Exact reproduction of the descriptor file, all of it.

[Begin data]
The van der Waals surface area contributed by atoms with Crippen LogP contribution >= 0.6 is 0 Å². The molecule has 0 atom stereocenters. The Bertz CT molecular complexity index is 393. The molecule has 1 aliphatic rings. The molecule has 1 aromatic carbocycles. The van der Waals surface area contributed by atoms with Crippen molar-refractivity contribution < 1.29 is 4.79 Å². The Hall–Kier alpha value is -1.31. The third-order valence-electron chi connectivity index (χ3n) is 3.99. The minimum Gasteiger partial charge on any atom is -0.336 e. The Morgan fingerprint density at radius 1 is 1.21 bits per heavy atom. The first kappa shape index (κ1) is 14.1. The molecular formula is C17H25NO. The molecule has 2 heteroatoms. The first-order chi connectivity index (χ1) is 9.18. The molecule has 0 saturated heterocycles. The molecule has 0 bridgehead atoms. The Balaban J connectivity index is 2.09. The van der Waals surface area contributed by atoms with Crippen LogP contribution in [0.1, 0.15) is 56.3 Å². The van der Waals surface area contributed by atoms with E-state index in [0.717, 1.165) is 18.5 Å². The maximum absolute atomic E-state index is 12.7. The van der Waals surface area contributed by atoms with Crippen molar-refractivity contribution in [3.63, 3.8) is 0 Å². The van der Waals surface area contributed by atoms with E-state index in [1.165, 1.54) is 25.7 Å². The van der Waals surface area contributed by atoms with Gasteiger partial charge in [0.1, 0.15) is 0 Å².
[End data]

The van der Waals surface area contributed by atoms with Crippen LogP contribution >= 0.6 is 0 Å². The molecule has 0 atom stereocenters. The Bertz CT molecular complexity index is 393. The molecule has 1 aliphatic rings. The molecule has 1 aromatic carbocycles. The van der Waals surface area contributed by atoms with Crippen molar-refractivity contribution < 1.29 is 4.79 Å². The Hall–Kier alpha value is -1.31. The third-order valence-electron chi connectivity index (χ3n) is 3.99. The minimum Gasteiger partial charge on any atom is -0.336 e. The Morgan fingerprint density at radius 1 is 1.21 bits per heavy atom. The first kappa shape index (κ1) is 14.1. The molecular formula is C17H25NO. The molecule has 2 heteroatoms. The first-order chi connectivity index (χ1) is 9.18. The molecule has 0 saturated heterocycles. The molecule has 0 bridgehead atoms. The Balaban J connectivity index is 2.09. The van der Waals surface area contributed by atoms with Crippen LogP contribution in [0.1, 0.15) is 56.3 Å². The van der Waals surface area contributed by atoms with E-state index in [0.717, 1.165) is 18.5 Å². The maximum absolute atomic E-state index is 12.7. The van der Waals surface area contributed by atoms with Crippen molar-refractivity contribution in [3.63, 3.8) is 0 Å². The van der Waals surface area contributed by atoms with E-state index in [1.165, 1.54) is 25.7 Å². The van der Waals surface area contributed by atoms with Gasteiger partial charge in [0.1, 0.15) is 0 Å².